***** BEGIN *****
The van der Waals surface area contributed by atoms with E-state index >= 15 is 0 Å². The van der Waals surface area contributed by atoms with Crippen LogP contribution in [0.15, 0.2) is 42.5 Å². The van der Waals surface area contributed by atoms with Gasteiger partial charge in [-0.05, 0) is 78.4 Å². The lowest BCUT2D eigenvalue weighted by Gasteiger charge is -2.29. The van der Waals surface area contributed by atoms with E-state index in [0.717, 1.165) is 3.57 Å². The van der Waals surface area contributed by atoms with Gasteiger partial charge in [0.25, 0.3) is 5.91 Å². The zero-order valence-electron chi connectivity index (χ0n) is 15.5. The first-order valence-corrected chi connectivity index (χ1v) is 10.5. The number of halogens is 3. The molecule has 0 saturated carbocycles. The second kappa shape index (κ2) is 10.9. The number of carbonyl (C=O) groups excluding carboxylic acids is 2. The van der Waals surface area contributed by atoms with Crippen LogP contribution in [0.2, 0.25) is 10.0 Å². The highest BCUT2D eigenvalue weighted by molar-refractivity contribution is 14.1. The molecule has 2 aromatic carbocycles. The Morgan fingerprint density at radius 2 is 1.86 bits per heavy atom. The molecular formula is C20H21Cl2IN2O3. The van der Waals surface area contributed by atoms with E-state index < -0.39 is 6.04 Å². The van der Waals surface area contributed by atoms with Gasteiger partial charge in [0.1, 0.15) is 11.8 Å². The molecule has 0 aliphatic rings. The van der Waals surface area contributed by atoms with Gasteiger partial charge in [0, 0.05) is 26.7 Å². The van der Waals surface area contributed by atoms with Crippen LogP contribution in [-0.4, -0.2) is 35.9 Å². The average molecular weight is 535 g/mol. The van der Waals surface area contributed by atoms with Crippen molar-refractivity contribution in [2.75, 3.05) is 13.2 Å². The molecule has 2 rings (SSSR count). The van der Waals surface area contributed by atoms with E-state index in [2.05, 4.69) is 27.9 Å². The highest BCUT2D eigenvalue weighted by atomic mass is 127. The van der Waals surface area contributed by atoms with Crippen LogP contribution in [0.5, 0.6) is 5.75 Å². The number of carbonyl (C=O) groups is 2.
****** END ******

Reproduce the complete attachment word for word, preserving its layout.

The van der Waals surface area contributed by atoms with E-state index >= 15 is 0 Å². The van der Waals surface area contributed by atoms with Crippen LogP contribution in [0.15, 0.2) is 42.5 Å². The van der Waals surface area contributed by atoms with Gasteiger partial charge in [-0.05, 0) is 78.4 Å². The lowest BCUT2D eigenvalue weighted by Gasteiger charge is -2.29. The van der Waals surface area contributed by atoms with E-state index in [0.717, 1.165) is 3.57 Å². The van der Waals surface area contributed by atoms with Gasteiger partial charge in [0.25, 0.3) is 5.91 Å². The zero-order valence-electron chi connectivity index (χ0n) is 15.5. The first-order valence-corrected chi connectivity index (χ1v) is 10.5. The number of halogens is 3. The molecule has 0 saturated carbocycles. The second kappa shape index (κ2) is 10.9. The number of carbonyl (C=O) groups excluding carboxylic acids is 2. The van der Waals surface area contributed by atoms with Crippen LogP contribution in [0.2, 0.25) is 10.0 Å². The highest BCUT2D eigenvalue weighted by molar-refractivity contribution is 14.1. The molecule has 2 aromatic carbocycles. The Morgan fingerprint density at radius 2 is 1.86 bits per heavy atom. The molecular formula is C20H21Cl2IN2O3. The van der Waals surface area contributed by atoms with E-state index < -0.39 is 6.04 Å². The van der Waals surface area contributed by atoms with Gasteiger partial charge in [0.1, 0.15) is 11.8 Å². The molecule has 0 aliphatic rings. The van der Waals surface area contributed by atoms with Gasteiger partial charge in [0, 0.05) is 26.7 Å². The van der Waals surface area contributed by atoms with Crippen LogP contribution in [-0.4, -0.2) is 35.9 Å². The average molecular weight is 535 g/mol. The van der Waals surface area contributed by atoms with Crippen molar-refractivity contribution in [2.75, 3.05) is 13.2 Å². The molecule has 2 rings (SSSR count). The van der Waals surface area contributed by atoms with E-state index in [2.05, 4.69) is 27.9 Å². The highest BCUT2D eigenvalue weighted by atomic mass is 127. The van der Waals surface area contributed by atoms with Crippen LogP contribution in [0.5, 0.6) is 5.75 Å². The number of carbonyl (C=O) groups is 2.